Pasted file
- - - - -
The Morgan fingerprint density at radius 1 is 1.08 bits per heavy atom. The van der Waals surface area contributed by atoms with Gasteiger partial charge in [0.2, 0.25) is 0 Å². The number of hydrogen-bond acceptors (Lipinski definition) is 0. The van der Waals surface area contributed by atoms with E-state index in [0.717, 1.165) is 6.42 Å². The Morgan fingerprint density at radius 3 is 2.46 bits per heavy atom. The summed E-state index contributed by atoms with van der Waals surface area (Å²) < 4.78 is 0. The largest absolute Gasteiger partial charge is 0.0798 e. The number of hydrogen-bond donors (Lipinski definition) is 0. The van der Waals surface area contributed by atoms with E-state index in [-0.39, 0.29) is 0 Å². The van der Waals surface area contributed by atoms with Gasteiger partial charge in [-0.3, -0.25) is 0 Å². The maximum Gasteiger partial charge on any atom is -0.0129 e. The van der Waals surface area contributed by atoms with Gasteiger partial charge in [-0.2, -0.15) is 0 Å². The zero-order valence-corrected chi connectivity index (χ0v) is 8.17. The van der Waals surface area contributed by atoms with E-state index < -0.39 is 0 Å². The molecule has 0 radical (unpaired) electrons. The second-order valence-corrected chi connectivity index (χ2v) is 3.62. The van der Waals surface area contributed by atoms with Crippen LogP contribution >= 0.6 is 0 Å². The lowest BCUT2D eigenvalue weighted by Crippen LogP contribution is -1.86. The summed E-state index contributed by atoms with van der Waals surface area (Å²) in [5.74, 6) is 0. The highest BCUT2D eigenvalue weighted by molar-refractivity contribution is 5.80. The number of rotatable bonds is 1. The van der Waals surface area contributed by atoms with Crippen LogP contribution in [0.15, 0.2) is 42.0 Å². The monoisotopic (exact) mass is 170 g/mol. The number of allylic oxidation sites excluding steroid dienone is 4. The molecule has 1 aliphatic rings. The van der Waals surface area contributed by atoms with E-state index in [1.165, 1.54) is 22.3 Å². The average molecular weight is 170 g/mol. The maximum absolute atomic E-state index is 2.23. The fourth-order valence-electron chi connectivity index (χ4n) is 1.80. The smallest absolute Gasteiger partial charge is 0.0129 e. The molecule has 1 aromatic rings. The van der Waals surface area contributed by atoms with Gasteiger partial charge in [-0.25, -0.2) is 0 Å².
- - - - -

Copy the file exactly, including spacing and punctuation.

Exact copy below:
The Morgan fingerprint density at radius 1 is 1.08 bits per heavy atom. The van der Waals surface area contributed by atoms with Gasteiger partial charge in [0.2, 0.25) is 0 Å². The number of hydrogen-bond acceptors (Lipinski definition) is 0. The van der Waals surface area contributed by atoms with E-state index in [0.717, 1.165) is 6.42 Å². The Morgan fingerprint density at radius 3 is 2.46 bits per heavy atom. The summed E-state index contributed by atoms with van der Waals surface area (Å²) < 4.78 is 0. The largest absolute Gasteiger partial charge is 0.0798 e. The number of hydrogen-bond donors (Lipinski definition) is 0. The van der Waals surface area contributed by atoms with E-state index in [-0.39, 0.29) is 0 Å². The van der Waals surface area contributed by atoms with Gasteiger partial charge in [-0.3, -0.25) is 0 Å². The maximum Gasteiger partial charge on any atom is -0.0129 e. The van der Waals surface area contributed by atoms with Gasteiger partial charge in [-0.2, -0.15) is 0 Å². The zero-order valence-corrected chi connectivity index (χ0v) is 8.17. The van der Waals surface area contributed by atoms with E-state index < -0.39 is 0 Å². The molecule has 0 radical (unpaired) electrons. The second-order valence-corrected chi connectivity index (χ2v) is 3.62. The van der Waals surface area contributed by atoms with Crippen LogP contribution >= 0.6 is 0 Å². The lowest BCUT2D eigenvalue weighted by Crippen LogP contribution is -1.86. The summed E-state index contributed by atoms with van der Waals surface area (Å²) in [5.74, 6) is 0. The highest BCUT2D eigenvalue weighted by molar-refractivity contribution is 5.80. The number of rotatable bonds is 1. The van der Waals surface area contributed by atoms with Crippen LogP contribution in [0.15, 0.2) is 42.0 Å². The monoisotopic (exact) mass is 170 g/mol. The number of allylic oxidation sites excluding steroid dienone is 4. The molecule has 1 aliphatic rings. The van der Waals surface area contributed by atoms with E-state index in [1.165, 1.54) is 22.3 Å². The average molecular weight is 170 g/mol. The maximum absolute atomic E-state index is 2.23. The fourth-order valence-electron chi connectivity index (χ4n) is 1.80. The smallest absolute Gasteiger partial charge is 0.0129 e. The molecule has 1 aromatic rings. The van der Waals surface area contributed by atoms with Gasteiger partial charge in [-0.25, -0.2) is 0 Å².